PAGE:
gave this up, and contented myself by steering the canoe in the path
that it thought fit to pursue. After drifting down with the current
for some little space, until I came opposite a small island, I
put out all my strength to gain the land. In this I fortunately
succeeded, and getting on shore, I contrived to drag the canoe so
far round the headland that I got her out of the current. All now
was smooth sailing, and I joyfully answered old Jenny's yells from
the landing, that I was safe, and would join her in a few minutes.

This fortunate manoeuvre stood me in good stead upon another
occasion, when crossing the lake, some weeks after this, in company
with a young female friend, during a sudden storm.

Two Indian women, heavily laden with their packs of dried venison,
called at the house to borrow the canoe, to join their encampment
upon the other side. It so happened that I wanted to send to the
mill that afternoon, and the boat could not be returned in time
without I went over with the Indian women and brought it back.
My young friend was delighted at the idea of the frolic, and as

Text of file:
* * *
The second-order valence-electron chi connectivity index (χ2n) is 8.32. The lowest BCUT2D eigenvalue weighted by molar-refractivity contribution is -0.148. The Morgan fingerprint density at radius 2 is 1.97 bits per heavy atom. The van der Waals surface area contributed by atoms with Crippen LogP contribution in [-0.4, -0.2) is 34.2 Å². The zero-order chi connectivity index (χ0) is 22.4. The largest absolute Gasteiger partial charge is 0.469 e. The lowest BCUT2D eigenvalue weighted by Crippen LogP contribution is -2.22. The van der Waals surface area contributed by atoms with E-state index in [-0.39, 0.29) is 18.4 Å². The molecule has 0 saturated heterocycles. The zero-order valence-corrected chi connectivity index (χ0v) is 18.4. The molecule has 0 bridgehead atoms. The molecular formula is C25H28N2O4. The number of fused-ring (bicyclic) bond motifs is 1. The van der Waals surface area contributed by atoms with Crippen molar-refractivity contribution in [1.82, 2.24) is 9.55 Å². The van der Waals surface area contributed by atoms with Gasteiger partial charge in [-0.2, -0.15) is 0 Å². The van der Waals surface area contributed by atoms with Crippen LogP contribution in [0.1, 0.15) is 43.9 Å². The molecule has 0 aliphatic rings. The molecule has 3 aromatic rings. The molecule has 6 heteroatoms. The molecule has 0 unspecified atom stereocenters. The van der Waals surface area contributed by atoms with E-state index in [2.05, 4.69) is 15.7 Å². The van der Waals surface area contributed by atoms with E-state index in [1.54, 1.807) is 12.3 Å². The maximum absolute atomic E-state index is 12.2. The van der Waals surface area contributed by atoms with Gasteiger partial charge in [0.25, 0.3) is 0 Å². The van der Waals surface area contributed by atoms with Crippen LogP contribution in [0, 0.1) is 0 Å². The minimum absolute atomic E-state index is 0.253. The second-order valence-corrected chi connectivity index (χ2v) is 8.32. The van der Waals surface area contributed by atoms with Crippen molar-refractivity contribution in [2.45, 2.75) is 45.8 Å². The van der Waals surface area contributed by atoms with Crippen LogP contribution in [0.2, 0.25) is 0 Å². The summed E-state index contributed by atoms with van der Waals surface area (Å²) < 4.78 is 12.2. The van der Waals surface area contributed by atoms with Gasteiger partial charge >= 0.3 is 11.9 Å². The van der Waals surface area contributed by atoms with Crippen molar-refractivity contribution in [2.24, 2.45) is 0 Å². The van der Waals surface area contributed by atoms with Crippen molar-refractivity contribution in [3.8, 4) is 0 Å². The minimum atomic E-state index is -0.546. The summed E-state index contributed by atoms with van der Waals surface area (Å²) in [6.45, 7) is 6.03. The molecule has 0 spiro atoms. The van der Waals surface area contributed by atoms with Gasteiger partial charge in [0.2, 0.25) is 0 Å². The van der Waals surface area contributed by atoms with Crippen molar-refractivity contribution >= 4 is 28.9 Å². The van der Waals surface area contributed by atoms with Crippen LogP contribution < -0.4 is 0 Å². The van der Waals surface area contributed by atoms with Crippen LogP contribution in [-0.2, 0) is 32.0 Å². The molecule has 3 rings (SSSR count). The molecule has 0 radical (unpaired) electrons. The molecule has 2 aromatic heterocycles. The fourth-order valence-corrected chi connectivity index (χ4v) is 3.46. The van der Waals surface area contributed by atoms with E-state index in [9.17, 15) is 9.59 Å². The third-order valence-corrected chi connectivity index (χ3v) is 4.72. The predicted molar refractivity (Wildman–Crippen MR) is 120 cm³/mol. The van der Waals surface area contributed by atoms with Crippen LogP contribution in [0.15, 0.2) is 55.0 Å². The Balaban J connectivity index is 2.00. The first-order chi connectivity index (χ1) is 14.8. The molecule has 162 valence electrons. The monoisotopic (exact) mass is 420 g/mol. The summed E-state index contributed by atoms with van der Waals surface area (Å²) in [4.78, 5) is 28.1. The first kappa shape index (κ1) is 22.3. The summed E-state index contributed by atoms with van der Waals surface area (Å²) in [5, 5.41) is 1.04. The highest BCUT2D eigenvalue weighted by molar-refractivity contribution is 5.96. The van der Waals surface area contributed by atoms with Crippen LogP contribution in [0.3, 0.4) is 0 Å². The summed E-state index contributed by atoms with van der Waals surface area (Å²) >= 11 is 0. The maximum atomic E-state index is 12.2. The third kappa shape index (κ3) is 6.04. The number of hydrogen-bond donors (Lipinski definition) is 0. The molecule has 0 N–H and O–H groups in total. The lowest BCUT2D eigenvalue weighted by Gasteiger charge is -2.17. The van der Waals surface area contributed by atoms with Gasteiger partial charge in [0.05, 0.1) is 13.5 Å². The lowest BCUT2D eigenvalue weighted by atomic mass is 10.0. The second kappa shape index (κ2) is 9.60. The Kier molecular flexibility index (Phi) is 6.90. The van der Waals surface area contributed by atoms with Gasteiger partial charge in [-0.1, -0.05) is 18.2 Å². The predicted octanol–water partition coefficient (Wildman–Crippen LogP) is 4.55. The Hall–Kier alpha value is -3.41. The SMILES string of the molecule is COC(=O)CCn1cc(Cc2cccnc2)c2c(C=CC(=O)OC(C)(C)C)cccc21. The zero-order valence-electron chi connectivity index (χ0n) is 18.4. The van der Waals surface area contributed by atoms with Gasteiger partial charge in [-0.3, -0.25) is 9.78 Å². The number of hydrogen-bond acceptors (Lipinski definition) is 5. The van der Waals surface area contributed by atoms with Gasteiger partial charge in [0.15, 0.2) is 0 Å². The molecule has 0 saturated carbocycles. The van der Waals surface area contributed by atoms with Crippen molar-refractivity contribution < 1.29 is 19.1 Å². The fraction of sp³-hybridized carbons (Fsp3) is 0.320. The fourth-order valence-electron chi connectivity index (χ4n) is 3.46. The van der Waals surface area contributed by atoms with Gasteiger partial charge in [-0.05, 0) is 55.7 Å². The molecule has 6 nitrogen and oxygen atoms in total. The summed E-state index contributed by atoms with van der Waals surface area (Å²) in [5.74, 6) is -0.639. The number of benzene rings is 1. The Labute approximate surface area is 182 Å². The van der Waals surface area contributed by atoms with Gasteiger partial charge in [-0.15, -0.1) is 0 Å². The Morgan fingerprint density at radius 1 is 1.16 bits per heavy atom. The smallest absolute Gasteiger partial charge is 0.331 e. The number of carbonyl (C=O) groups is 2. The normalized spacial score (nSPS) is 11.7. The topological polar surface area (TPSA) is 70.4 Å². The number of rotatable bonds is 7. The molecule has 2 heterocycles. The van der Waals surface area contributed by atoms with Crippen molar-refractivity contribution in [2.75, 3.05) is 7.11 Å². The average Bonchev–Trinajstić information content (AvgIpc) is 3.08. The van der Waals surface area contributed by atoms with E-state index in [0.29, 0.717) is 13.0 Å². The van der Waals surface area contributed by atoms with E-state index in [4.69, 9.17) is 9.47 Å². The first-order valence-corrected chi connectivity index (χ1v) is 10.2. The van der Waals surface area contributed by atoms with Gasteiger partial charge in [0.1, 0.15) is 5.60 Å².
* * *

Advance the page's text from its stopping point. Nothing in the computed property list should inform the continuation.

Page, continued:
she could both steer and paddle, and the day was calm and bright,
though excessively warm, we both agreed to accompany the squaws
to the other side, and bring back the canoe.

Mrs. Muskrat has fallen in love with a fine fat kitten, whom the
children had called "Buttermilk," and she begged so hard for the
little puss, that I presented it to her, rather marvelling how she
would contrive to carry it so many miles through the woods, and she
loaded with such an enormous pack; when, lo! the squaw took down
the bundle, and, in the heart of the piles of dried venison, she
deposited the cat in a small basket, giving it a thin slice of the
meat to console it for its close confinement. Puss received the
donation with piteous mews; it was evident that mice and freedom
were preferred by her to venison and the honour of riding on a
squaw's back.

The squaws paddled us quickly across, and we laughed and chatted
as we bounded over the blue waves, until we were landed in a dark
cedar-swamp, in the heart of which we found the Indian encampment.

A large party were lounging around the fire, superintending the
drying of a quantity of venison which was suspended on forked
sticks. Besides the flesh of the deer, a number of musk-rats were
skinned, and extended as if standing bolt upright before the fire,
warming their paws. The appearance they cut was most ludicrous. My
young friend pointed to the musk-rats, as she sank down, laughing,